Hypertension has become a global public health challenge, affecting approximately 50 million individuals in the United States and 1 billion individuals worldwide (1, 2). The prevalence of hypertension has increased dramatically in developing countries during the past several decades (1, 3) and has increased slightly in the United States according to a recent national survey (4). Hypertension is not only very common but is also an important major modifiable risk factor for cardiovascular disease, stroke, and chronic kidney disease (5-7). Lifestyle modification, including nutritional intervention, provides an important approach for preventing and treating hypertension (2, 8). Clinical trials have documented that weight loss, exercise, alcohol restriction, sodium reduction, and potassium supplementation reduce blood pressure in both hypertensive and prehypertensive persons (2, 8). The effect of dietary macronutrients on blood pressure has not been well studied, although clinical trials indicate that diets rich in fruits, vegetables, and low-fat dairy products and with reduced saturated and total fat (Dietary Approaches to Stop Hypertension [DASH] diet) lower blood pressure (9).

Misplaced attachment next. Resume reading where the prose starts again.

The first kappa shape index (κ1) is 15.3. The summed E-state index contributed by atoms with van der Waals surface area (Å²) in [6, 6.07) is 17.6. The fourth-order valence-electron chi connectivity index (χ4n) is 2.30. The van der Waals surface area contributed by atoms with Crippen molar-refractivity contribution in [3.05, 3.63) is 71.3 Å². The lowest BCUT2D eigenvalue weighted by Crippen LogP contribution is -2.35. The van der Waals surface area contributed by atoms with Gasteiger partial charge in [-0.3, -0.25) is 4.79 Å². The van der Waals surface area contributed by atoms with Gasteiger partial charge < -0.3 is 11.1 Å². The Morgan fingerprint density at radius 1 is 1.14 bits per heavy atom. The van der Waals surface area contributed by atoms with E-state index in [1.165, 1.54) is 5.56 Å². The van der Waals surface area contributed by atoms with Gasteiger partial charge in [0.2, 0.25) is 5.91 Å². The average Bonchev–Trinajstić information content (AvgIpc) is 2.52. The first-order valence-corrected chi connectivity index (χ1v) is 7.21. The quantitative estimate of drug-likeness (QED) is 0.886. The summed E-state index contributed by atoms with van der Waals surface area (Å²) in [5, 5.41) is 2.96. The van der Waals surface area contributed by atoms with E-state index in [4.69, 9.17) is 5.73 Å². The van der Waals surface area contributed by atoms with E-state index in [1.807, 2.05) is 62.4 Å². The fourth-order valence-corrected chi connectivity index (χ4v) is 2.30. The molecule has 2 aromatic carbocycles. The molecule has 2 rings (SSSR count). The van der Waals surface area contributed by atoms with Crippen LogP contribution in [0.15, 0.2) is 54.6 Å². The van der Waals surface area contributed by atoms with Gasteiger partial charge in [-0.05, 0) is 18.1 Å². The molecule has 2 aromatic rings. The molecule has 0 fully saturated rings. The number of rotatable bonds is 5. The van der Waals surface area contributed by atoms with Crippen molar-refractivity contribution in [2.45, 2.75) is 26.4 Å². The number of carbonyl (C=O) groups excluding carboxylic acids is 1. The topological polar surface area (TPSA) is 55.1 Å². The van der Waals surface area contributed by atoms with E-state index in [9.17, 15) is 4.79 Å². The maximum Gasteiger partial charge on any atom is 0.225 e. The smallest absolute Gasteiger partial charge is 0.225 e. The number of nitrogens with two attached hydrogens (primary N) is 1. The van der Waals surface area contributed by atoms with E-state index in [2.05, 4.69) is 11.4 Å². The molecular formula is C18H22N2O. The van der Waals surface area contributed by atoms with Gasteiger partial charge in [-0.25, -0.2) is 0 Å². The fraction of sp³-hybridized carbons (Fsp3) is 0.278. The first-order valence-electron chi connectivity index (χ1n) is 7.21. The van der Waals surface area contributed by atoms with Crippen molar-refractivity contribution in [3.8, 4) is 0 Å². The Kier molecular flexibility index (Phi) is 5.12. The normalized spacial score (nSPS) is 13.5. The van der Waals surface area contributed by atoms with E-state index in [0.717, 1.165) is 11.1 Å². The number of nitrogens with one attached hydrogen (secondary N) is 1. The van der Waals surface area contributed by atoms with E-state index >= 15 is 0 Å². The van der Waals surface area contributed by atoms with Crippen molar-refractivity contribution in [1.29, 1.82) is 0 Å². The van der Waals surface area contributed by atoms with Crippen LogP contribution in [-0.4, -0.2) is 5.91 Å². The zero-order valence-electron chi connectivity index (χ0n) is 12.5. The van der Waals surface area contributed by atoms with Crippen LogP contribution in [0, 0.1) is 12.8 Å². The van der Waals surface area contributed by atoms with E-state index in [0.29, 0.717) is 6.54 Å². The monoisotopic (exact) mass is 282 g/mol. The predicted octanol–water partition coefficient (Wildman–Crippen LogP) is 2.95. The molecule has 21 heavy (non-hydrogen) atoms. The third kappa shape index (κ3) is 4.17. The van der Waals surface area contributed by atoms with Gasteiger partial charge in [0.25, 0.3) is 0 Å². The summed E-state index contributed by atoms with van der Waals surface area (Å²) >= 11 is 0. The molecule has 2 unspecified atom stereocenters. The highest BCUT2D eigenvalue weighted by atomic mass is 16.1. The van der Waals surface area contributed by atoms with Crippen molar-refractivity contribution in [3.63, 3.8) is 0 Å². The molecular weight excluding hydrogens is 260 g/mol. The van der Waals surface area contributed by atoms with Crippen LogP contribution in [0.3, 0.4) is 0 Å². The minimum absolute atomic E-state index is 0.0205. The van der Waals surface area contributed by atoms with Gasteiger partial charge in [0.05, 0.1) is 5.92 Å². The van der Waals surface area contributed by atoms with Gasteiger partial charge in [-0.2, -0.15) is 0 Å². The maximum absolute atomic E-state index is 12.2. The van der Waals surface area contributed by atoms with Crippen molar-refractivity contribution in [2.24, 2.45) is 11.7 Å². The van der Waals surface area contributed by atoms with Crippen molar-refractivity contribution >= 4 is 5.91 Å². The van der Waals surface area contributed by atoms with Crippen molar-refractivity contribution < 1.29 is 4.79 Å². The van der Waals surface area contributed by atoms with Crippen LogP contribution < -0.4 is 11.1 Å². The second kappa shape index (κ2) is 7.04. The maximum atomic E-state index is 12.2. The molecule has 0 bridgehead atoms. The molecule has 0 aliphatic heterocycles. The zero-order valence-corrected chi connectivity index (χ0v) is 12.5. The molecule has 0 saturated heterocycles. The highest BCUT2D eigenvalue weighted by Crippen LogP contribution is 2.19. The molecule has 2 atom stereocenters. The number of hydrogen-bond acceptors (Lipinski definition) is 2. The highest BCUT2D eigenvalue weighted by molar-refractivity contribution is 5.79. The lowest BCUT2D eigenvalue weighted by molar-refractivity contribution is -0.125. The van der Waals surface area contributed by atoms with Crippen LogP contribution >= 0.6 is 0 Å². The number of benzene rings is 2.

Lincoln Medical & Mental Health Center, Affl. with Weill Medical College of Cornell University
July 22, 2005
Letter to Editor
In reference to the interesting study by He et al on the efficacy of soy protein in the reduction of blood pressure (BP) for patients with pre- hypertension and stage I hypertension (1), we would like to offer the following comments.